Why Security Pros Should Be Thankful for Interns and Industry Associations

Ron Davis talks to the president of the Electronic Security Association about the many benefits of hosting internships and joining industry associations.

Why Security Pros Should Be Thankful for Interns and Industry Associations

Angela White is one tough lady. Not arm wrestling kind of toughness, but rather, decision-making mettle.

She doesn’t deal well with abstract thinking (that’s my opinion), but give her some difficult choices to make in running a business, and my guess is she won’t equivocate, won’t hedge, and definitely won’t hesitate to give you an answer.

I started thinking about this as I was thumbing through the current issue of Security Nation magazine, the flagship publication of the Electronic Security Association (ESA), an organization for which she is the president and chairman of the board.

In her president’s message, she stated: “It is time for us to evaluate everything. You’re going to start to see some big changes throughout 2018 and beyond. Benefits and programs that only appeal to a handful of members, but take up a tremendous amount of staff time, will go away and will be replaced with game-changing benefits that members will flock to.”

I thought that was some pretty straight talk from somebody who at least thought she would be able to accomplish it. And, I believe that if anyone could do it, it’s White.

But ESA’s impending “big changes” are not what this column is about. It’s about “great ideas” for SSI’s readership. In that respect, White also came through. She started off kind of generically, i.e. “every alarm dealer needs to spend some time planning for the future.”

Then she morphed into a spokesperson for learning about the industry, and reminding dealers of the benefits of being a part of local associations, and of course, ESA.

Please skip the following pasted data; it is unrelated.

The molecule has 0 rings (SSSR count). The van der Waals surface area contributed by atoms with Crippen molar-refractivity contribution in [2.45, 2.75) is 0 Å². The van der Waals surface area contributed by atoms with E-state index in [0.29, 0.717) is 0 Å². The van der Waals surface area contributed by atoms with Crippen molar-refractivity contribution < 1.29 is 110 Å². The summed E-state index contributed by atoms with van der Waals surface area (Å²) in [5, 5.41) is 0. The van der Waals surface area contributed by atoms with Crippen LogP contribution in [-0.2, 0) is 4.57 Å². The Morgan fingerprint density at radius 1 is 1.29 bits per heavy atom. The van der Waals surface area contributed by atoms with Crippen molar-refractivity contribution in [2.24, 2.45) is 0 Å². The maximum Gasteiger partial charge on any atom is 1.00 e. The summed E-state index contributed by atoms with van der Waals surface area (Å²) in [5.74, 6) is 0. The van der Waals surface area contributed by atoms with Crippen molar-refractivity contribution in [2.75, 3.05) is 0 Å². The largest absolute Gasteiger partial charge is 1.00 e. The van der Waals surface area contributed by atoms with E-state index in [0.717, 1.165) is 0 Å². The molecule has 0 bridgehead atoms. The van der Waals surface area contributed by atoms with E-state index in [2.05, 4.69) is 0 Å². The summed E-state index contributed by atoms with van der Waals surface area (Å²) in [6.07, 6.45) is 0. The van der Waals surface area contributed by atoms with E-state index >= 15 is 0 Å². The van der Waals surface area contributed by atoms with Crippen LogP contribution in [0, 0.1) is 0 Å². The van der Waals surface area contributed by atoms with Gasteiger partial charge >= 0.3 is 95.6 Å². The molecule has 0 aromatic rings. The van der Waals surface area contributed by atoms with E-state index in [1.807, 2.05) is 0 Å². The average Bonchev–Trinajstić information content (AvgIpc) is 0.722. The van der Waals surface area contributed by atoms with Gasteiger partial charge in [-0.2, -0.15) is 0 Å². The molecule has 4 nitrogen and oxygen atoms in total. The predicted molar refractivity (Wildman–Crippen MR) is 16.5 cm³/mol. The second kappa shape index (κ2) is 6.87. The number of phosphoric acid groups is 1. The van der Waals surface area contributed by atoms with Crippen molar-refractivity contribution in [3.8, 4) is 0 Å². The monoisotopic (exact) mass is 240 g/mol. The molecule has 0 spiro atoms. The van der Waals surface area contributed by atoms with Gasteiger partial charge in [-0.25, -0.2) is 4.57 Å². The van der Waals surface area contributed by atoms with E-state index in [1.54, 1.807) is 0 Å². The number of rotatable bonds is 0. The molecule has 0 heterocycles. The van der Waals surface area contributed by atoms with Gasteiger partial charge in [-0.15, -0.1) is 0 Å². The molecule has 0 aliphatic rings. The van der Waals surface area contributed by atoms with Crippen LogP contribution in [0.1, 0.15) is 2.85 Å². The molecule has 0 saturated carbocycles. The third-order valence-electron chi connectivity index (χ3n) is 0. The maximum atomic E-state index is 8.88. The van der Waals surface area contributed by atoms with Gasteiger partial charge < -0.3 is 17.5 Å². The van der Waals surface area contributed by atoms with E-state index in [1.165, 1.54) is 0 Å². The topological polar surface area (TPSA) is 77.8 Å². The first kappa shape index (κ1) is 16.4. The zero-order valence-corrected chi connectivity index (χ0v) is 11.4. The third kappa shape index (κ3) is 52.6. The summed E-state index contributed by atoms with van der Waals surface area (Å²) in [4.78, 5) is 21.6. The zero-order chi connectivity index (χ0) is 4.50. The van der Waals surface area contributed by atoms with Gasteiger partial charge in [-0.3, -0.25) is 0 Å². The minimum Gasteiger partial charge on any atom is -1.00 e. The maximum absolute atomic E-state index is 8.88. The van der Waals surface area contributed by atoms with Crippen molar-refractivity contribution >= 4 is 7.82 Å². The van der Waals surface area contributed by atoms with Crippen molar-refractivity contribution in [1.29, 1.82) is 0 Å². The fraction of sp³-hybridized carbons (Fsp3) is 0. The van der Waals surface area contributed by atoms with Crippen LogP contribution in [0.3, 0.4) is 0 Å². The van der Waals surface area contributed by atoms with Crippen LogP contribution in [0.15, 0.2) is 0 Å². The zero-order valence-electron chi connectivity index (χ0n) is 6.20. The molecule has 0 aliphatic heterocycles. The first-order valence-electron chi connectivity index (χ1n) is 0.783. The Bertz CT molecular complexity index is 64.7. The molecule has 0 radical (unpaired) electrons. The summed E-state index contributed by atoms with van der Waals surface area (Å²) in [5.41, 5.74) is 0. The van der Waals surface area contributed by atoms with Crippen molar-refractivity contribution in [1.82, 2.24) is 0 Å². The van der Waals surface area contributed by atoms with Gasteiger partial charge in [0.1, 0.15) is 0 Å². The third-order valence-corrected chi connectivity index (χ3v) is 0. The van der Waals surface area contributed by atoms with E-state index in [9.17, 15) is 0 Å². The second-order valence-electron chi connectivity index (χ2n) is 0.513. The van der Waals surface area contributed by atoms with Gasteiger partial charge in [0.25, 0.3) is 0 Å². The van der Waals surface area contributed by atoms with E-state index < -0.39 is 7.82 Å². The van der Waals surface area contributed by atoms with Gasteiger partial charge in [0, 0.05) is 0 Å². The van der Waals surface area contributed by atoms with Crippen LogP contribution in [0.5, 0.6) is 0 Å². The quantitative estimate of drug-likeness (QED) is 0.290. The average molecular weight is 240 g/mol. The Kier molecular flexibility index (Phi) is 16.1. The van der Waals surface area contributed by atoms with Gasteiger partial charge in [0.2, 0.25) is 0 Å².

Profit in Several Ways by Investing in Internships

Both good ideas, both applicable, but it wasn’t until she shifted into third gear and said something to the effect that every dealer should volunteer part of their time on some outreach having to do with the industry.

She emphasizes this by pointing out, “It is not an option, but rather, a necessity.” From there she drifted into a statement about hosting apprenticeships for high school and college students in the summertime as a way to plan for the future.

Now they’re called internships, which sounds more formal and a little more businesslike. And this is the idea that I wanted to elaborate on with White’s advice. By hosting an internship during summers for both high school and college students, you accomplish three things:

  1. You do some good in the community.
  2. You become established as a possible service provider with local educational institutions.
  3. You become vested in your company’s own future by training potential employees during summer vacations.

Oh, and by the way, pay those employees for the time they spend with you. They’ll brag about it to their friends, their parents (who, of course, are potential customers) will appreciate it, and you will see and shape the capabilities of these young people.

White, who also serves as general manager of Central 1 Security, further suggested that if you do offer internships, they be in the form of the internships in “general electronics.” That’s pretty smart, because some people may not want to be boxed into what they think is a small industry.

She also suggested that you start doing this at the high school level. This really takes some long-term planning.

Don’t Be Afraid to Reach Out to Association Leaders

She ended her president’s message with the following: “As we continue to plan for the future, I invite you to reach out to me personally. Please call or email me your thoughts on what benefits and services you would like to see ESA providing to its members. This feedback will help us properly plan and structure ESA for success into the future. I sincerely value your opinion and want to ensure that the voice of membership is heard through-out this process.”

She included her email address and telephone number in the article, and so I called her. You should do the same when extended the welcome opportunity.

Something else you might do in planning for the future is to commit to the trade associations that are generating the kind of thinking that White exhibited in her president’s message.

If you don’t like what associations are doing, call her and explain why. If you do like what they’re doing, let her know how they could do it better. And if you’re not now a member, you might ask White to help you get started.

About the Author


Ron Davis is Security Sales & Integration's "What's the Big Idea?" columnist and contributing market analyst. He is president of Davis Marketing Group (DMG), a full-service consulting firm serving the security industry, which also includes GraybeardsRus. He has 35 years of industry experience, including founding Security Associates Int’l in the 1980s.

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